Commemorative speech

On January 27, 2016 Ruth Klüger held as part of the memorial service for the Day of Remembrance of the Victims of National Socialism in the German Bundestag , the commemorative speech in which she her experiences as a forced laborer described in the concentration camp. At the end of the speech she praised the opening of the German borders during the refugee crisis and described Angela Merkel's sentence We can do it as “heroic”.



Ruth Klüger also wrote under the name Ruth Angress .


  • Thomas Mitscherlich : Traveling into life. Living on after a childhood in Auschwitz. 1996.
  • Renata Schmidtkunz : I don't come from Auschwitz, I come from Vienna - a portrait of Ruth Klüger. First performance on March 1, 2005 in Vienna. Production by 3sat, ORF and Bayern alpha Austria.
  • Renata Schmidtkunz: The survival of Ruth Klüger. Documentation. 83 minutes, 2011.


Web links

Commons : Ruth Klüger  - Collection of pictures, videos and audio files

Individual evidence

  1. Wolfgang Paterno: I cannot excuse murder. In: Profil, 34/2008, p. 108.
  2. a b lyrikwelt ( memento of the original dated November 5, 2010 in the Internet Archive ) Info: The archive link was automatically inserted and not yet checked. Please check the original and archive link according to the instructions and then remove this notice. Jochen Vogt: Reckoning in anger. Lost critical meeting on the go. In: Neue Ruhr / Rhein Zeitung , January 5, 2008. @1@ 2Template: Webachiv / IABot /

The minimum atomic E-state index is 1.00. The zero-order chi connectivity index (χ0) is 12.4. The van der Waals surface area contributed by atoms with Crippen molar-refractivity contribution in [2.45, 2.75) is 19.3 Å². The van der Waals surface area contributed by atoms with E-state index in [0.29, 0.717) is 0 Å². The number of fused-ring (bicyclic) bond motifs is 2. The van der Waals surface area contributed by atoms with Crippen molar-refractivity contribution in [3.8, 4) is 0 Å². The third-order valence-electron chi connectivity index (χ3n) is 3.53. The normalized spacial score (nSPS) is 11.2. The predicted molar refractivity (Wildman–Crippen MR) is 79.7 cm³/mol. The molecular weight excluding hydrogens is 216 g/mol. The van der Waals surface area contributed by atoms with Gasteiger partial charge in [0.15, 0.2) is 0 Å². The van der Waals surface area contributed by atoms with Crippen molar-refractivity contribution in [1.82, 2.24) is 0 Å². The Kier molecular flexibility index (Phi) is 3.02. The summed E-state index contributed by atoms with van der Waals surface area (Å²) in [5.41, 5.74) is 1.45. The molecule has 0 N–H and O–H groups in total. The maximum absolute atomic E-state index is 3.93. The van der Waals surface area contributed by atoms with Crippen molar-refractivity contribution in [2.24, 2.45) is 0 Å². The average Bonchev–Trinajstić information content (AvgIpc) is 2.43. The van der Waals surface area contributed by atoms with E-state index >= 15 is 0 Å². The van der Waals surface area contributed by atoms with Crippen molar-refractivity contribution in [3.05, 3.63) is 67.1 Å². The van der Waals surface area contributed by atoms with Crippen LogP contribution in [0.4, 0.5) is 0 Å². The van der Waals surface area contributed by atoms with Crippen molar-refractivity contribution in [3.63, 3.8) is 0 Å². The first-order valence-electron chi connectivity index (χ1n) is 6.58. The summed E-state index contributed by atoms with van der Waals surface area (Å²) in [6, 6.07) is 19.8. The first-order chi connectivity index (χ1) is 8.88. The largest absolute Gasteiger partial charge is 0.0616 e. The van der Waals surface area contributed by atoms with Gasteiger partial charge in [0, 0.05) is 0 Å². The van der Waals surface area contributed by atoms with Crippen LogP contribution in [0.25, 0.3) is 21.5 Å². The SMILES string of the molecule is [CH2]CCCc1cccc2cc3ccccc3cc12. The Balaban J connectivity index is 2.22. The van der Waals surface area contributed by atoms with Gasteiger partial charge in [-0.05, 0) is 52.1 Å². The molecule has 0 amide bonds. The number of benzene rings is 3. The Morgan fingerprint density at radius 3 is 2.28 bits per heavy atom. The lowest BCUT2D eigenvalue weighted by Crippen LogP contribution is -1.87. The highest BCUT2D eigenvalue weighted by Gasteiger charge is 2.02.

3. Speech by Ruth Klüger: "Forced Laborers". On the website of the German Bundestag.
  4. Speech by Ruth Klüger: "Forced Laborers". Video recording of the speech on the website of the German Bundestag.
  5. Laudation from Eva Geber ; Klüger's answer: Theodor Kramer's Judaism , both on May 20, 2011; and Hans Höller : Making the repressed "available to reason", about Klüger, in: Zwischenwelt. Literature, resistance, exile. Journal of the Theodor Kramer Society, 28, issue 3, October 2011, ISSN  1606-4321 pp. 6-13.
  6. Standard set for humane existence. In: Börsenblatt of October 7, 2011, accessed on October 8, 2011.
  7. Paul Watzlawick Ring of Honor . Retrieved April 22, 2015.
  8. a b - Ruth Klüger receives Watzlawick Ring of Honor and an honorary doctorate . APA notification dated April 22, 2015, accessed April 22, 2015.
  9. ^ Honorary award for Ruth Klüger Börsenblatt des Deutschen Buchhandels from November 15, 2016, accessed on November 19, 2016.
  10. zugl. Speech on the award of the Thomas Mann Prize 1999. Also in: Thomas Mann Yearbook, 13, 2000, pp. 229–236.
  11. ^ Text on Journeys in Life - Continuing Life After a Childhood in Auschwitz on
  12. City of Vienna Film premiere March 1, 2005.
  13. Premiere on October 30, 2011 at the Viennale , in the presence of Ruth Klüger. See the film archive on the festival website , accessed February 24, 2012.
  14. Pictures of continued life in: FAZ from May 10, 2013, page 36.